It is important to study the influence of nanoparticle concentration on the thermophysical properties, when attempting to evaluate the performance of a nanofluid-based PV/T system. Figure 3 shows the thermal conductivity ratio () and density ratio () enhancement of CuO nanofluid with increasing particle weight fraction. and stand for nanofluid and base fluid, respectively. The results for Al2O3 nanofluid with increasing weight fraction of Al2O3 also exhibit a similar trend. However, from the comparison of the thermophysical properties of CuO and Al2O3, it is anticipated that a slightly better performance can be obtained when CuO/water is used instead of Al2O3/water. On the contrary, an increase in volume fraction of CuO and Al2O3 results in a decrease in the marginal specific heat ratio () of both nanofluids. The typical value of thermal conductivity for CuO, Al2O3, and water are 32.9 W/m·K, 30 W/m·K, and 0.613 W/m·K, respectively. Therefore, colloidal solutions can be anticipated to exhibit notably improved thermophysical properties relative to pure water [24].

Figure 3: Variations of thermal physical properties of Al2O3/water and CuO/water with different concentrations.

The pumping power was calculated from (24) for the trapezoidal and circular receivers and plotted against different concentrations of nanofluids. Figure 4 shows that pressure drop and thus pumping power increase with increasing concentration of the nanofluids. It is observed from the results that pumping powers for both nanofluids are nearly the same. However, CuO nanofluid with a trapezoidal receiver shows the maximum pumping power required than does Al2O3 nanofluid with trapezoidal and circular receivers. Compared to other cases considered in this study, the marginally higher pumping power for CuO nanofluid was probably due to the high viscosity [25] and noncircular-shaped of the receive. The pumping power can be expressed as follows: where is the density of circulating fluid, and nanofluid density can be defined as [26] where is the concentration of nanoparticles into the base fluid. Pressure drop () can be calculated using the following correlation [27]: where is the loss coefficient taken according to [27] and is the fluid velocity in m/s. The friction factor () for the laminar and turbulent flow can be expressed as (1)For laminar flow (2)For turbulent flow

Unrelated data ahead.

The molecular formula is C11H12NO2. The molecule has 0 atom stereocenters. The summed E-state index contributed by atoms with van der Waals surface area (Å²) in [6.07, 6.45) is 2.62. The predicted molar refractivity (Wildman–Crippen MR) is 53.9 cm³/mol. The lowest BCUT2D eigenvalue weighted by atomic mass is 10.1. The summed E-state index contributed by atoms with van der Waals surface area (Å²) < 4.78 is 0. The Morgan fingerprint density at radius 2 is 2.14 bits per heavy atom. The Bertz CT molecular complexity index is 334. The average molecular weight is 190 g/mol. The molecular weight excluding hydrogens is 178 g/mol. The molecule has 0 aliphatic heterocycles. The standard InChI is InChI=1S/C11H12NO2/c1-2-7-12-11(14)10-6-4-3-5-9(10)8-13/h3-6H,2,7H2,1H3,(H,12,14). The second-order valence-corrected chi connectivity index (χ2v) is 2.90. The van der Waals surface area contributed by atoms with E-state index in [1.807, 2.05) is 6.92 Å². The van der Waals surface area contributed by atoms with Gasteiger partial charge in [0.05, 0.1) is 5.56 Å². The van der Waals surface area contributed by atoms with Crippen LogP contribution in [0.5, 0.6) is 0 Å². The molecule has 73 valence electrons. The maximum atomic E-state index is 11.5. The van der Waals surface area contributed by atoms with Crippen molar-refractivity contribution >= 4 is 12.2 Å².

Figure 4: Variation of pumping power with the influence of nanoparticle concentration.

is the Reynolds number.

In a tube-and-fin type PV/T collector, the role of the absorber plate, which is sandwiched between the PV module and the fluid pipe, cannot be neglected in the heat transfer process. In fact, variations in the thickness of the absorber plate directly influence the overall performance of the PV/T system. Figure 5 depicts the variations of the thermal and electrical efficiencies of the PV/T system for different thicknesses of the absorber plate. Decreasing the thickness of the absorber plate leads to a decrease in the thermal resistance between the PV module and the circulating fluid. For this reason, the thermal and electrical efficiencies increased. Heat transfer occurs at a faster rate across the thinner absorber plate than it does across the thicker plate. It is worth noting that the PV/T system without absorber plate (which means zero thickness) shows better overall performance than the PV/T with the absorber plate. Increases of the thermal and electrical efficiency are due to direct contact of the fluid-carrying tubes with the PV rear surface.

Figure 5: Variations of thermal and electrical efficiency with absorber thickness.